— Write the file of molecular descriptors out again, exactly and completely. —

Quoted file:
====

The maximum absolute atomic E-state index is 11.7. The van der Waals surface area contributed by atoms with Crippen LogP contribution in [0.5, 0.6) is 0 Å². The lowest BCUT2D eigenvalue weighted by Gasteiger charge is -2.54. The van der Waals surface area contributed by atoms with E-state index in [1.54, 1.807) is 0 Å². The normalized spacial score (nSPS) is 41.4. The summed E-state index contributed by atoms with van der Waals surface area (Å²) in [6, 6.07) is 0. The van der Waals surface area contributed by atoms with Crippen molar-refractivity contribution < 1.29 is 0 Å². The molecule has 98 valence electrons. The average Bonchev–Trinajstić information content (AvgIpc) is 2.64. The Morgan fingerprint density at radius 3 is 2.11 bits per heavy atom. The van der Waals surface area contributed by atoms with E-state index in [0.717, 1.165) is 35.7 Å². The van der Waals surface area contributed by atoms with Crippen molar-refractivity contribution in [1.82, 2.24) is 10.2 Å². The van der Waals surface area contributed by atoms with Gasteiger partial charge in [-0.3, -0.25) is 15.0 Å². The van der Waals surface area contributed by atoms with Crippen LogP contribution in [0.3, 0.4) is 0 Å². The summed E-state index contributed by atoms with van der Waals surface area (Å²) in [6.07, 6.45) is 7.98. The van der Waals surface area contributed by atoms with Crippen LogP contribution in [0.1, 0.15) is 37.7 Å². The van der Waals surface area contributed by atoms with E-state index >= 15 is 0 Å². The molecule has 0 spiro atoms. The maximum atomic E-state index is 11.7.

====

The maximum absolute atomic E-state index is 11.7. The van der Waals surface area contributed by atoms with Crippen LogP contribution in [0.5, 0.6) is 0 Å². The lowest BCUT2D eigenvalue weighted by Gasteiger charge is -2.54. The van der Waals surface area contributed by atoms with E-state index in [1.54, 1.807) is 0 Å². The normalized spacial score (nSPS) is 41.4. The summed E-state index contributed by atoms with van der Waals surface area (Å²) in [6, 6.07) is 0. The van der Waals surface area contributed by atoms with Crippen molar-refractivity contribution < 1.29 is 0 Å². The molecule has 98 valence electrons. The average Bonchev–Trinajstić information content (AvgIpc) is 2.64. The Morgan fingerprint density at radius 3 is 2.11 bits per heavy atom. The van der Waals surface area contributed by atoms with E-state index in [0.717, 1.165) is 35.7 Å². The van der Waals surface area contributed by atoms with Crippen molar-refractivity contribution in [1.82, 2.24) is 10.2 Å². The van der Waals surface area contributed by atoms with Gasteiger partial charge in [-0.3, -0.25) is 15.0 Å². The van der Waals surface area contributed by atoms with Crippen LogP contribution in [0.3, 0.4) is 0 Å². The summed E-state index contributed by atoms with van der Waals surface area (Å²) in [6.07, 6.45) is 7.98. The van der Waals surface area contributed by atoms with Crippen LogP contribution in [0.1, 0.15) is 37.7 Å². The van der Waals surface area contributed by atoms with E-state index >= 15 is 0 Å². The molecule has 0 spiro atoms. The maximum atomic E-state index is 11.7.